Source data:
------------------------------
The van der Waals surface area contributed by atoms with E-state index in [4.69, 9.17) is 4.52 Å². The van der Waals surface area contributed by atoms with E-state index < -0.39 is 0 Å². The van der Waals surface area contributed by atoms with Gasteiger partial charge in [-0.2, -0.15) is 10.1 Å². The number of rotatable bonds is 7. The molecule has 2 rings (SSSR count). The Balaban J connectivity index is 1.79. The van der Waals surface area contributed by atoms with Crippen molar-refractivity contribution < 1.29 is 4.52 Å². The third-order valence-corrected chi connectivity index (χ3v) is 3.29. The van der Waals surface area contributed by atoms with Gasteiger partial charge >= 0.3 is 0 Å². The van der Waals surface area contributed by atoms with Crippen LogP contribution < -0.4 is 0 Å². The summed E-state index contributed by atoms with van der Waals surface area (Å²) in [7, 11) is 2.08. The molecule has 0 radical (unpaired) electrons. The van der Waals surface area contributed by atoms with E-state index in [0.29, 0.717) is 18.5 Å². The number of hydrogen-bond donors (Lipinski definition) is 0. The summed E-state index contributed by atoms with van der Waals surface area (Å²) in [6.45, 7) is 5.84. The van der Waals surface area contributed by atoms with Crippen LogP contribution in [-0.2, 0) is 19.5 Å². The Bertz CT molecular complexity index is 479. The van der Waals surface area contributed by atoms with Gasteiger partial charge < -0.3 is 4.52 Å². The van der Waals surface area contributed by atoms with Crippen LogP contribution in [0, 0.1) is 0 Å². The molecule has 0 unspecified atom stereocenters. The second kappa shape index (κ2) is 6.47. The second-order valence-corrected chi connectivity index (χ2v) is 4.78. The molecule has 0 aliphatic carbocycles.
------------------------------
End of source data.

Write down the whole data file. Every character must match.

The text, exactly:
The van der Waals surface area contributed by atoms with E-state index in [4.69, 9.17) is 4.52 Å². The van der Waals surface area contributed by atoms with E-state index < -0.39 is 0 Å². The van der Waals surface area contributed by atoms with Gasteiger partial charge in [-0.2, -0.15) is 10.1 Å². The number of rotatable bonds is 7. The molecule has 2 rings (SSSR count). The Balaban J connectivity index is 1.79. The van der Waals surface area contributed by atoms with Crippen molar-refractivity contribution < 1.29 is 4.52 Å². The third-order valence-corrected chi connectivity index (χ3v) is 3.29. The van der Waals surface area contributed by atoms with Gasteiger partial charge >= 0.3 is 0 Å². The van der Waals surface area contributed by atoms with Crippen LogP contribution < -0.4 is 0 Å². The summed E-state index contributed by atoms with van der Waals surface area (Å²) in [7, 11) is 2.08. The molecule has 0 radical (unpaired) electrons. The van der Waals surface area contributed by atoms with E-state index in [0.29, 0.717) is 18.5 Å². The number of hydrogen-bond donors (Lipinski definition) is 0. The summed E-state index contributed by atoms with van der Waals surface area (Å²) in [6.45, 7) is 5.84. The van der Waals surface area contributed by atoms with Crippen LogP contribution in [-0.2, 0) is 19.5 Å². The Bertz CT molecular complexity index is 479. The van der Waals surface area contributed by atoms with Gasteiger partial charge < -0.3 is 4.52 Å². The van der Waals surface area contributed by atoms with Crippen LogP contribution in [0, 0.1) is 0 Å². The molecule has 0 unspecified atom stereocenters. The second kappa shape index (κ2) is 6.47. The second-order valence-corrected chi connectivity index (χ2v) is 4.78. The molecule has 0 aliphatic carbocycles.